Veit Helmer – Absurdistan (2008)

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“No water, no sex.” Whereas the women in Aristophanes’ classic Greek comedy Lysistrata withheld sex from their men to end a war, the women in the village of Absurdistan concoct a similar plan out of necessity in order to get their community’s water pipe fixed. However, unlike the women of Lysistrata, the results of their decision don’t end a war but rather begin one of epic proportions between the sexes complete with the usual devices of espionage, sabotage and tested loyalties. Continue reading

Veit Helmer – Tuvalu (1999)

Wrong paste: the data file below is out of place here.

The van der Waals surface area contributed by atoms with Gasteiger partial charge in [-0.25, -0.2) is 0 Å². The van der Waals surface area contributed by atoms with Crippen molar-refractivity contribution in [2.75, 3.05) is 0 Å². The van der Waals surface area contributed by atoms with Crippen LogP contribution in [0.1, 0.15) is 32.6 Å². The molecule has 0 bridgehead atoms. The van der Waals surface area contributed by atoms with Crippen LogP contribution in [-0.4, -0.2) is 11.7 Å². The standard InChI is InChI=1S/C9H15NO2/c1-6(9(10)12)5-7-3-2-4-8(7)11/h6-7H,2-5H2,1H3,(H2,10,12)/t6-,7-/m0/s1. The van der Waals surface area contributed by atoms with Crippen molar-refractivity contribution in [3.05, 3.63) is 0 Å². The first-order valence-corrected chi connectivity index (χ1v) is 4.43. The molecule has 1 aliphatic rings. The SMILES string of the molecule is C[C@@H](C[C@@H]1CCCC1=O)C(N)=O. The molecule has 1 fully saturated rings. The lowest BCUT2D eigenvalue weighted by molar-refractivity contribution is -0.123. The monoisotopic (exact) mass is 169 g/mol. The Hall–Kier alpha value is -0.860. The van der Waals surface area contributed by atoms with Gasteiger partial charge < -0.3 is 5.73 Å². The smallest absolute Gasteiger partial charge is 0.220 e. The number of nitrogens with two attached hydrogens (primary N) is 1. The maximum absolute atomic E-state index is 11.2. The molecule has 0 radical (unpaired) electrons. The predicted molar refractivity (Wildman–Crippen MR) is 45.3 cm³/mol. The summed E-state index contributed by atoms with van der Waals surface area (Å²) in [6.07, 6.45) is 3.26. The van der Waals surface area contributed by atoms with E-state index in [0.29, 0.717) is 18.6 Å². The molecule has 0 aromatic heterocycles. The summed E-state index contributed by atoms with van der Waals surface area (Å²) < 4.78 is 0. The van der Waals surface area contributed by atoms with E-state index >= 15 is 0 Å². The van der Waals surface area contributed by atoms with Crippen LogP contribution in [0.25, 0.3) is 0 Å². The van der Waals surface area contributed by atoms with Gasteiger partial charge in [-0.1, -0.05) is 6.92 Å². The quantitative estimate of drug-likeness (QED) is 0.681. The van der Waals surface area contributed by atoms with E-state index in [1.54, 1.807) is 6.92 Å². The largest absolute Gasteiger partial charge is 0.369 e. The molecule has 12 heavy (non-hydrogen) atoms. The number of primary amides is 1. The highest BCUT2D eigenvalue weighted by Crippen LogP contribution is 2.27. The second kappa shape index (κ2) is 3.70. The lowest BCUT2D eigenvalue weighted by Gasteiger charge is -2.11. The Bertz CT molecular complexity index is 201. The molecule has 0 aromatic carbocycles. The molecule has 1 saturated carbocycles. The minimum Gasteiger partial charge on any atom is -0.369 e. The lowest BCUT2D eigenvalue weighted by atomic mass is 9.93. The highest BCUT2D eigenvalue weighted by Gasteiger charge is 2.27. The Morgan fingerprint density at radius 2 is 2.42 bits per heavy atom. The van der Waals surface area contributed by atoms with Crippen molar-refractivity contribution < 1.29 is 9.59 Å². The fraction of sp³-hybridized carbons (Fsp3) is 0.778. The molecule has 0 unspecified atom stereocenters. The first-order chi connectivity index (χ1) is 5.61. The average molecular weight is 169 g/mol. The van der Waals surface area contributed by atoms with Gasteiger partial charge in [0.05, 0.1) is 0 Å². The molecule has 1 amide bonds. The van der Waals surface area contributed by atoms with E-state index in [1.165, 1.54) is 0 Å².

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Silent movies require a unique visual storytelling grammar, a rhythm of clear, economical medium shots, punctuated by close-ups of pertinent objects and human faces reacting. Veit Helmer’s debut feature Tuvalu isn’t strictly a silent movie—it features sound effects and the odd exclamation—but the film is virtually dialogue-free, and heavily influenced by the grammar of the silents and the fanciful retro-futurist decay of Terry Gilliam and Jean-Pierre Jeunet. But Helmer has neither the clarity nor the rococo flourish of his predecessors, and his over-reliance on color filters and crammed, busy takes inhibits Tuvalu’s ability to charm and enchant. The film stars Denis Lavant (the craggy but acrobatic center of the contemporary French cinema classics Les Amants Du Pont-Neuf and Beau Travail) as the manager of a swimming pool in a crumbling, depressed metropolis. Continue reading